Regulatory approval for the Snowy Advance scheme has been received.
Murray Irrigation Ltd said approval to finalise the deal — a borrow of 200 gigalitres of water from Snowy Hydro Ltd — would increase the use of productive water across the region.
Murray Irrigation chairman Mark Robertson said it was great news for the company and its customers.
‘‘The whole idea of the project was to increase the productive use of water in our region and support our farmers during low allocation years,’’ he said.
‘‘With this final approval, Murray Irrigation shareholders can now plan for the 2016/17 season with much greater confidence.
‘‘The project was also about the board and the business thinking more commercially.
‘‘We must thank our local members, Sussan Ley (Federal Member for Farrer) and Adrian Piccoli (NSW Member for Murray) for their support for this from the outset.’’
Murray Irrigation chief executive officer Michael Renehan said the news bodes well for the 2016/17 irrigation season.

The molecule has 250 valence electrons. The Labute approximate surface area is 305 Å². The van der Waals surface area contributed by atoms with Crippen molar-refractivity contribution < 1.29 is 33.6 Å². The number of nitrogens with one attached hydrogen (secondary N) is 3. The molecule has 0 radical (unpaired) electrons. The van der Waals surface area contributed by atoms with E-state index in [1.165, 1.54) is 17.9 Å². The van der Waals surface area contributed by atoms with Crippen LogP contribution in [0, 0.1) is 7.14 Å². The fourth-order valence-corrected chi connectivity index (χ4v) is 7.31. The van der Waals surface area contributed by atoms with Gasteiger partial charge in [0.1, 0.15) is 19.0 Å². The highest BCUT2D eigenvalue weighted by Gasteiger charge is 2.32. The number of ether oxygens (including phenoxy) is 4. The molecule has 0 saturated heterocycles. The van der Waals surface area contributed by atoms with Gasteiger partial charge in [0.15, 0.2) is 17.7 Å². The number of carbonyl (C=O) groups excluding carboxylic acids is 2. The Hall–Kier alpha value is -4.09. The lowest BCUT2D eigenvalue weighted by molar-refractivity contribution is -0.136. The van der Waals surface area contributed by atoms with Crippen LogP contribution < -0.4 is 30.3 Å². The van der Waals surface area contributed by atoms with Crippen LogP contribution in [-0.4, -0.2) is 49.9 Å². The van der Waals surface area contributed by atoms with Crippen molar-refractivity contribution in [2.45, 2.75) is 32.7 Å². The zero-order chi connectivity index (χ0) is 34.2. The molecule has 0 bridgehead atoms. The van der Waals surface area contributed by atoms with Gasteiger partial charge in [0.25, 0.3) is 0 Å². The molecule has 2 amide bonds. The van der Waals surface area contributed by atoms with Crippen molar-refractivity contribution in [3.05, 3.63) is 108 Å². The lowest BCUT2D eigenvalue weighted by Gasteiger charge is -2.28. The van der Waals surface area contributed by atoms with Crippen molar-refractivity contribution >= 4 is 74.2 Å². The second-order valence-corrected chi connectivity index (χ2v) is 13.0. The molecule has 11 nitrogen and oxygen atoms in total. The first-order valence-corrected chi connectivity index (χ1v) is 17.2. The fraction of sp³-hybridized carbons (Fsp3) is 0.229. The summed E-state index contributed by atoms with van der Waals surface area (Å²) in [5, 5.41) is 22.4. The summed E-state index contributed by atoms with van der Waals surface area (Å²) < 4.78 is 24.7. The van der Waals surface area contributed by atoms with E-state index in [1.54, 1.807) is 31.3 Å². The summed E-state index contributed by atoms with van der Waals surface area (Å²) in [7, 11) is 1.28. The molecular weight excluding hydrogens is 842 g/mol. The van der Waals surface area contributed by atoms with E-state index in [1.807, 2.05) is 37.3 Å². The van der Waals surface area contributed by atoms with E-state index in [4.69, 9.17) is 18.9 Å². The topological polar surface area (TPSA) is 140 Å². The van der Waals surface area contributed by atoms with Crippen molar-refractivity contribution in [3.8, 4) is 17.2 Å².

‘‘Our customers have shown great support for this project, so I’m sure it will be welcome news to hear that approval has been received,’’ he said.
‘‘Government approval of the project took longer than hoped, but it is reasonable that the NSW Government did everything in their power to ensure the interests of all water holders across the basin are not compromised, regardless of their participation in this deal.
‘‘The approval now provides our customers with another tool to plan their winter and summer cropping programs.’’
Applications for participation in the Snowy Advance project closed on Friday, May 13.
Snowy Hydro Limited made up to 200GL available to Murray Irrigation as an advance.
Of this, the majority has been optioned by Murray Irrigation shareholders, in addition to a volume that has been reserved for conveyance.
The remaining volume has been taken up by invited corporate partners, to be used predominantly in Murray Irrigation’s footprint.
The water will be made available as an advance for the 2016/17 irrigation season. The borrow is to be repaid by farmers, but only when a pre-determined water allocation level has been reached.
‘‘We are confident customers will receive the full allocation they have applied for, and are eligible for, through the advance application process,’’ Mr Renehan said.
Murray Irrigation expects to have the final deed signed between all parties before the end of the month.